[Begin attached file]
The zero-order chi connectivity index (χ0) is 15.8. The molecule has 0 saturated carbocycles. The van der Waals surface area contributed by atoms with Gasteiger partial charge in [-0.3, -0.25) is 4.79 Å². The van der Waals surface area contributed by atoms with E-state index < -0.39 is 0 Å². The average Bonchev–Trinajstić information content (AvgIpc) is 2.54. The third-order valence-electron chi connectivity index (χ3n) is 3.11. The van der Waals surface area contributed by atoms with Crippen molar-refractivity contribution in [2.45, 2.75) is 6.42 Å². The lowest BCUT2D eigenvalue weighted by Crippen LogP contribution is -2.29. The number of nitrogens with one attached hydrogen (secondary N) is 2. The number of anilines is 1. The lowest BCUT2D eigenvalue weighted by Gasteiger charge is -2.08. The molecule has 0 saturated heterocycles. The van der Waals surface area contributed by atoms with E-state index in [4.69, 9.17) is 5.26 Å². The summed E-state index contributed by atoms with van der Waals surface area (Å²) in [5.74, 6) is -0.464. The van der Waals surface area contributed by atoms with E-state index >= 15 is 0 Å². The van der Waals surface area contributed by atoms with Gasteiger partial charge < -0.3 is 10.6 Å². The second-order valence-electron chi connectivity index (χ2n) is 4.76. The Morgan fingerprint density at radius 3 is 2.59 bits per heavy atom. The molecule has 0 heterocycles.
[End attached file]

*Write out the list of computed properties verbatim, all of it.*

The zero-order chi connectivity index (χ0) is 15.8. The molecule has 0 saturated carbocycles. The van der Waals surface area contributed by atoms with Gasteiger partial charge in [-0.3, -0.25) is 4.79 Å². The van der Waals surface area contributed by atoms with E-state index < -0.39 is 0 Å². The average Bonchev–Trinajstić information content (AvgIpc) is 2.54. The third-order valence-electron chi connectivity index (χ3n) is 3.11. The van der Waals surface area contributed by atoms with Crippen molar-refractivity contribution in [2.45, 2.75) is 6.42 Å². The lowest BCUT2D eigenvalue weighted by Crippen LogP contribution is -2.29. The number of nitrogens with one attached hydrogen (secondary N) is 2. The number of anilines is 1. The lowest BCUT2D eigenvalue weighted by Gasteiger charge is -2.08. The molecule has 0 saturated heterocycles. The van der Waals surface area contributed by atoms with E-state index in [4.69, 9.17) is 5.26 Å². The summed E-state index contributed by atoms with van der Waals surface area (Å²) in [5.74, 6) is -0.464. The van der Waals surface area contributed by atoms with E-state index >= 15 is 0 Å². The van der Waals surface area contributed by atoms with Gasteiger partial charge < -0.3 is 10.6 Å². The second-order valence-electron chi connectivity index (χ2n) is 4.76. The Morgan fingerprint density at radius 3 is 2.59 bits per heavy atom. The molecule has 0 heterocycles.